Moreover, the need for discovery “does not necessarily qualify the issues involved as ‘complex'” because “[m]ost actions require development of further facts during litigation and a pro se litigant will seldom be in a position to investigate easily the facts necessary to support the case.” Wilborn v. Escalderon, 789 F.2d 1328, 1331 (9th Cir. 1986) (footnote omitted). But where, as here, all discovery has been completed, there is even less justification for appointment of counsel. The Court previously appointed counsel on a limited basis to assist Hunter with his own deposition. ECF Nos. 42, 46. Subsequently appointed counsel assisted Hunter with conducting his own discovery, including obtaining responses to written discovery, taking multiple depositions, and cross-examining Sokoloff at a deposition taken by his own counsel to preserve his testimony. ECF No. 118 at 5-6; ECF No. 137 ¶ 3. The discovery cut-off has now passed, see ECF No. 117, and there will be no development of further facts in this case.

         Hunter is also able to articulate his remaining claim without representation by counsel. In fact, the reason for Durie Tangri's withdrawal is that Hunter wanted to drive his own litigation strategy. E.g., ECF No. 144 at 5 (“Mr. Hunter insists that Durie Tangri present motions in litigation that Durie Tangri does not believe it has a good-faith basis for making and believes are not warranted or supportable under existing law.”). Additionally, Hunter's reply brief demonstrates that he is capable of reviewing deposition testimony, relying on case law, and making arguments based on the Federal Rules of Civil Procedure. See ECF No. 158. Further, as Defendant correctly observes, Hunter is an experienced pro se litigant who has represented himself at two criminal trials and in numerous state cases, including appeals, and continues to represent himself in four other federal cases, including one appeal and one case before this Court. ECF No. 150 at 4-5 & nn.2-5 (citing cases).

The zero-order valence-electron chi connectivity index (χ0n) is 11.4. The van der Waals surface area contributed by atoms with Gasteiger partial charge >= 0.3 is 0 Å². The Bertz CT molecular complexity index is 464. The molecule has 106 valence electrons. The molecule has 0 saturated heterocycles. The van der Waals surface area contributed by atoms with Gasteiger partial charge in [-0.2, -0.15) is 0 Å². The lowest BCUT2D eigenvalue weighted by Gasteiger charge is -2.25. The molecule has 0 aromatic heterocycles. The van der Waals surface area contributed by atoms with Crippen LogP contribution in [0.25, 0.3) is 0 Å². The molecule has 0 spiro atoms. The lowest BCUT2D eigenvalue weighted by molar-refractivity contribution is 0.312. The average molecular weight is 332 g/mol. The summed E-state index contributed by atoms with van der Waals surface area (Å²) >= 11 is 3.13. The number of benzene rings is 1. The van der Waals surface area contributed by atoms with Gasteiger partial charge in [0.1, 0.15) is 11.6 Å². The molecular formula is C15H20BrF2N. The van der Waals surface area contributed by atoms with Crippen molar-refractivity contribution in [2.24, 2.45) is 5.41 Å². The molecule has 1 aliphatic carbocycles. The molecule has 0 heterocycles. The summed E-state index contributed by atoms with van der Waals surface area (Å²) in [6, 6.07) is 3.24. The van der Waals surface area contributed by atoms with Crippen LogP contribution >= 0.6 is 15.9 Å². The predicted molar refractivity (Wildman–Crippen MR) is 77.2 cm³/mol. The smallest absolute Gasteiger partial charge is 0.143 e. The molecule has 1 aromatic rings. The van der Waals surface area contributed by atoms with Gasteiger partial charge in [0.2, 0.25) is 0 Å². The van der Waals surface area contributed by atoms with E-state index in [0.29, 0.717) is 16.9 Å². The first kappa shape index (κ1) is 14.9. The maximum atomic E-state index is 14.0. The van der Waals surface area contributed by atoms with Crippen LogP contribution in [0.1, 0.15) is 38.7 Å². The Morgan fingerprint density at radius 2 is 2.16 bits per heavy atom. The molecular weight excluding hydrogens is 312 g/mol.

For all of the above reasons, the Court does not find exceptional circumstances to appoint counsel. Hunter's further request for appointment of pro bono counsel is denied.

         Unless and until another attorney enters an appearance on Hunter's behalf, Hunter shall represent himself without an attorney. The Court relieves Durie Tangri of its obligation “to continue to accept service of all papers from the parties or the court and to promptly forward them to Mr. Hunter.” ECF No. 144 at 6-7. Following entry of this order, all papers must be served by mail on Hunter directly.

         Finally, Hunter is reminded that he must make a motion to substitute Daniel Harris as the successor to Sokoloff, who is now deceased, by February 3, 2020. If he does not do so, he risks dismissal of this action. See Fed. R. Civ. P. 25(a)(1) (“If the motion [for substitution] is not made within 90 days after service of a statement noting the death, the action by or against the decedent must be dismissed.”); ECF No. 146 (suggestion of death, noting Harris as Sokoloff s successor, dated November 5, 2019). If Hunter files such a motion, Defendant's counsel shall serve the motion on Harris and file a proof of service with this Court.

         IT IS SO ORDERED.